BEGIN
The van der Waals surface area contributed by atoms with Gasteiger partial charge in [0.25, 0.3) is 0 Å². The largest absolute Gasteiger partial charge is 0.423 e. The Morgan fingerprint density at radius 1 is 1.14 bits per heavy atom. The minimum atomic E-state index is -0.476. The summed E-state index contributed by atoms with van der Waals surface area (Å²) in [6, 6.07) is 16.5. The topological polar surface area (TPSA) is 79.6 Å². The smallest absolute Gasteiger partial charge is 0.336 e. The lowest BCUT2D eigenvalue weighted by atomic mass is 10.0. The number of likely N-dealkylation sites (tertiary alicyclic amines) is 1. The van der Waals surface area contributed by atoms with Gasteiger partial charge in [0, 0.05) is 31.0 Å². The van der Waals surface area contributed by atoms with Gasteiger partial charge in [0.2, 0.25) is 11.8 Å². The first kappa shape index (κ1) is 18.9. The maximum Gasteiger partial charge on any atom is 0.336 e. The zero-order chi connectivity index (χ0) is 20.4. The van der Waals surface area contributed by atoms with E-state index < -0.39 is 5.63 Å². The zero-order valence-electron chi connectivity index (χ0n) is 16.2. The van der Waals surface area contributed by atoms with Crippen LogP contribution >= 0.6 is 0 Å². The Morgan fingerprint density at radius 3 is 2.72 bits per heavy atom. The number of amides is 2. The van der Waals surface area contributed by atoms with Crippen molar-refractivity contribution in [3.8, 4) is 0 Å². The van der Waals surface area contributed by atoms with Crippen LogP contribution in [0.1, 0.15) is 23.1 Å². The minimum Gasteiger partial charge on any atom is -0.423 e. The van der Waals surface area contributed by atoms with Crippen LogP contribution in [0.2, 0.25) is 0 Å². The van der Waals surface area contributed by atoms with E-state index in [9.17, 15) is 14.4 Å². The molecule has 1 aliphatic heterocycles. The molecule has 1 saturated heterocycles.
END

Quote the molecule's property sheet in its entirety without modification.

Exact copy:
The van der Waals surface area contributed by atoms with Gasteiger partial charge in [0.25, 0.3) is 0 Å². The largest absolute Gasteiger partial charge is 0.423 e. The Morgan fingerprint density at radius 1 is 1.14 bits per heavy atom. The minimum atomic E-state index is -0.476. The summed E-state index contributed by atoms with van der Waals surface area (Å²) in [6, 6.07) is 16.5. The topological polar surface area (TPSA) is 79.6 Å². The smallest absolute Gasteiger partial charge is 0.336 e. The lowest BCUT2D eigenvalue weighted by atomic mass is 10.0. The number of likely N-dealkylation sites (tertiary alicyclic amines) is 1. The van der Waals surface area contributed by atoms with Gasteiger partial charge in [0, 0.05) is 31.0 Å². The van der Waals surface area contributed by atoms with Gasteiger partial charge in [0.2, 0.25) is 11.8 Å². The first kappa shape index (κ1) is 18.9. The maximum Gasteiger partial charge on any atom is 0.336 e. The zero-order chi connectivity index (χ0) is 20.4. The van der Waals surface area contributed by atoms with E-state index < -0.39 is 5.63 Å². The zero-order valence-electron chi connectivity index (χ0n) is 16.2. The van der Waals surface area contributed by atoms with Crippen LogP contribution >= 0.6 is 0 Å². The Morgan fingerprint density at radius 3 is 2.72 bits per heavy atom. The number of amides is 2. The van der Waals surface area contributed by atoms with Crippen molar-refractivity contribution in [3.8, 4) is 0 Å². The van der Waals surface area contributed by atoms with Crippen LogP contribution in [0.1, 0.15) is 23.1 Å². The minimum Gasteiger partial charge on any atom is -0.423 e. The van der Waals surface area contributed by atoms with Crippen LogP contribution in [0.2, 0.25) is 0 Å². The van der Waals surface area contributed by atoms with E-state index in [9.17, 15) is 14.4 Å². The molecule has 1 aliphatic heterocycles. The molecule has 1 saturated heterocycles.